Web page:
Anyone who knows about the Germanic festival of Yule will instantly see its similarities to Christmas. This is not an accident. Many of the symbols popular in Christmas celebrations have their origin in Yule. During the Christianization of Europe, Yule traditions merged with the Christian faith.
A major attraction of any Christmas celebration is Santa Claus. Do you know that the character evolved from the Julebukk (Yule Goat) tradition? It originated in Norway when the native pagans used to worship Thor, who was said to travel in a chariot that was drawn by two goats. During the Yule celebrations, the pagans would visit homes wearing goatskins and a goat head. When the country became Christian, the tradition was also absorbed into the new faith.
“Initially the Julebukk was a goat slaughtered at Christmastime to celebrate the end of the agricultural work year. With time, it meant a person who led a costumed procession from house to house to entertain the residents and be rewarded with food and drink. In the early 19th century, the Julebukk also became the bringer of presents, the predecessor of the Julenisse, equivalent to Santa Claus in English,” according to The Norwegian American.
Some experts also suggest that Santa Claus has his origins in the Norse god Odin. In ancient times, Viking children used to leave a boot full of straw on the hearth of their homes at the end of the Yule feast. It was believed that Odin would visit the homes, take the straw to feed his horse, and refill the boots with sweet treats, fruits, cakes, and toys. Sounds very similar to our Santa, doesn’t it?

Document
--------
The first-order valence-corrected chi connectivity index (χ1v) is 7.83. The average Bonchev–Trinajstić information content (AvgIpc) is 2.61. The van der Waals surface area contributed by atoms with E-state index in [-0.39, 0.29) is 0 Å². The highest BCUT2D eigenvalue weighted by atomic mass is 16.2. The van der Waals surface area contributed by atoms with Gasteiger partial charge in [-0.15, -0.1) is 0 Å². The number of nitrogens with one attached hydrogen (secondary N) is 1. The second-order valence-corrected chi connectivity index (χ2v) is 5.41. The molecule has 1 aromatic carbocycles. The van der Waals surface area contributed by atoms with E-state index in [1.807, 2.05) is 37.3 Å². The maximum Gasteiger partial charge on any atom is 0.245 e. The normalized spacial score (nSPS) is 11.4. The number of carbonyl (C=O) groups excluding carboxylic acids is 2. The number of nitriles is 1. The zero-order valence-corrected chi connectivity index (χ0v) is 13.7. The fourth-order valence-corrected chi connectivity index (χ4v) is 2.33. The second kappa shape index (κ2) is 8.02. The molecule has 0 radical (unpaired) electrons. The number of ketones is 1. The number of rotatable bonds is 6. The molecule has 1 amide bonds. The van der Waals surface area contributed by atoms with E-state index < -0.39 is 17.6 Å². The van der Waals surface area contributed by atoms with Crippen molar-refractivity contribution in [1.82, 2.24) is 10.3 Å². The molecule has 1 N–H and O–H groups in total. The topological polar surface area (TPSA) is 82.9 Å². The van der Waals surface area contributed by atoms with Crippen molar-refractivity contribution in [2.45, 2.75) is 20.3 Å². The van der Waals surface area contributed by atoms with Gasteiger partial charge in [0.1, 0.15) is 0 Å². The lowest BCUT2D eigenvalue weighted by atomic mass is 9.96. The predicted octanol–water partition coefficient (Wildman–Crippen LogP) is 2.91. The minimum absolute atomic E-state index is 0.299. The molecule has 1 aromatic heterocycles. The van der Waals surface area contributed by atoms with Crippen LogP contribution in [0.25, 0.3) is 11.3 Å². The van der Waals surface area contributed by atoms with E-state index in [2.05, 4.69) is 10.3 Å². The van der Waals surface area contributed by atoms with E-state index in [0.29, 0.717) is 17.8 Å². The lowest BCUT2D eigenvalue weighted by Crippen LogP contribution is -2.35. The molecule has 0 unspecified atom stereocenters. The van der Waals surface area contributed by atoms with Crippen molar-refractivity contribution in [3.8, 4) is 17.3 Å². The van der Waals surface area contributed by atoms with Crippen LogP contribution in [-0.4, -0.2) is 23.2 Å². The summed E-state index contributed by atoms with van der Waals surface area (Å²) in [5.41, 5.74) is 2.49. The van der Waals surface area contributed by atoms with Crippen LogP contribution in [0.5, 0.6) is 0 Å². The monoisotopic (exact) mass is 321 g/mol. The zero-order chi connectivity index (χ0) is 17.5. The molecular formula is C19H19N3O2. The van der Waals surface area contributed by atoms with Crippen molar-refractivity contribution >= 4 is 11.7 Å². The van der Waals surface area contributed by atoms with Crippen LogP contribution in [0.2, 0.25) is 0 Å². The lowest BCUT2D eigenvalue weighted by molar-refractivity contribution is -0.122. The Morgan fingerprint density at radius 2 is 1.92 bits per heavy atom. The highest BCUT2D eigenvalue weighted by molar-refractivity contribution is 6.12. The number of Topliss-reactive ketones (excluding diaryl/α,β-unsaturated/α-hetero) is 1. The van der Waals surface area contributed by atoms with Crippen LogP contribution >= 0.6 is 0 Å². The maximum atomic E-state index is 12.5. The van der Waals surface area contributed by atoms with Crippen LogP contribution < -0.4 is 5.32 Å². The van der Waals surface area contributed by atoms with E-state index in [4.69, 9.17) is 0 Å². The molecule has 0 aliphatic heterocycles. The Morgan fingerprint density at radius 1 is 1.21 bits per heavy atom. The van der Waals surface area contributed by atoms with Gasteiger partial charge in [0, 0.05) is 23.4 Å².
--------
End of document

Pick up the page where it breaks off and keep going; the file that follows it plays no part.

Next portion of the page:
The modern Christmas tree also owes its origin to Yule. For Vikings, the evergreen trees of the forest were the symbol of a robust life. During winter when all the other trees would die, the evergreen trees alone would stand, fully green and healthy. During Yule, natives would decorate the evergreen trees with gifts and small carvings for the spirits residing in the trees. This was done to encourage the spirits of other plants and trees to come back and start the spring season.
During Yule, it was a tradition to burn a log. “The log was burned for two reasons: To guide Sunna [sun goddess] on her longest trip around the world, and to keep the family warm on this long night. The log would need to burn throughout the entire night and was to be visible through a window, so Sunna could see the guiding lights,” according to All Women’s Talk. This tradition is still followed in many European nations where the log is cut down on Christmas Eve morning and is set to fire in the evening.
Holly wreaths were initially a part of the Yule festival. Since holly is an evergreen plant that continues to grow even during winter, people took it to symbolize life and revered it the same way they revered evergreen trees. They made wreaths out of holly plants to represent the idea that life exists all year round and that warmer days would soon replace the harsh winter. As with other traditions, this too became a part of Christmas and spread throughout the world.